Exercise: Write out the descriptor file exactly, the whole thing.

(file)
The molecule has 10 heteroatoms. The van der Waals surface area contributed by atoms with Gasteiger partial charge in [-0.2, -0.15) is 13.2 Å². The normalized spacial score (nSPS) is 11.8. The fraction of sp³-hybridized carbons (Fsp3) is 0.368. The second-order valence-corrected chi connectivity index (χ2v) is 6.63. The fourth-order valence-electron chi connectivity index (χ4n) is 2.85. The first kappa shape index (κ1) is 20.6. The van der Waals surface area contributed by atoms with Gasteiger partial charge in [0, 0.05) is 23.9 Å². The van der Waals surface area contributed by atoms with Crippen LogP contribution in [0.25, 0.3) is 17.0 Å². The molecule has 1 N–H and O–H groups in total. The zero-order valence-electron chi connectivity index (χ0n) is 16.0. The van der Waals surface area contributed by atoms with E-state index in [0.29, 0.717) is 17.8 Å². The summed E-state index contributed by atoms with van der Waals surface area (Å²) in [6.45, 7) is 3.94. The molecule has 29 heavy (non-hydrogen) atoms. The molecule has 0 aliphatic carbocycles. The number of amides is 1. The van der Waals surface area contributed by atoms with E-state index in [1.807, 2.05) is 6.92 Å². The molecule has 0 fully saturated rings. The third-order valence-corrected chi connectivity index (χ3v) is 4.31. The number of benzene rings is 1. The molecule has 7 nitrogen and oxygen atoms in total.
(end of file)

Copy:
The molecule has 10 heteroatoms. The van der Waals surface area contributed by atoms with Gasteiger partial charge in [-0.2, -0.15) is 13.2 Å². The normalized spacial score (nSPS) is 11.8. The fraction of sp³-hybridized carbons (Fsp3) is 0.368. The second-order valence-corrected chi connectivity index (χ2v) is 6.63. The fourth-order valence-electron chi connectivity index (χ4n) is 2.85. The first kappa shape index (κ1) is 20.6. The van der Waals surface area contributed by atoms with Gasteiger partial charge in [0, 0.05) is 23.9 Å². The van der Waals surface area contributed by atoms with Crippen LogP contribution in [0.25, 0.3) is 17.0 Å². The molecule has 1 N–H and O–H groups in total. The zero-order valence-electron chi connectivity index (χ0n) is 16.0. The van der Waals surface area contributed by atoms with E-state index in [0.29, 0.717) is 17.8 Å². The summed E-state index contributed by atoms with van der Waals surface area (Å²) in [6.45, 7) is 3.94. The molecule has 29 heavy (non-hydrogen) atoms. The molecule has 0 aliphatic carbocycles. The number of amides is 1. The van der Waals surface area contributed by atoms with E-state index in [1.807, 2.05) is 6.92 Å². The molecule has 0 fully saturated rings. The third-order valence-corrected chi connectivity index (χ3v) is 4.31. The number of benzene rings is 1. The molecule has 7 nitrogen and oxygen atoms in total.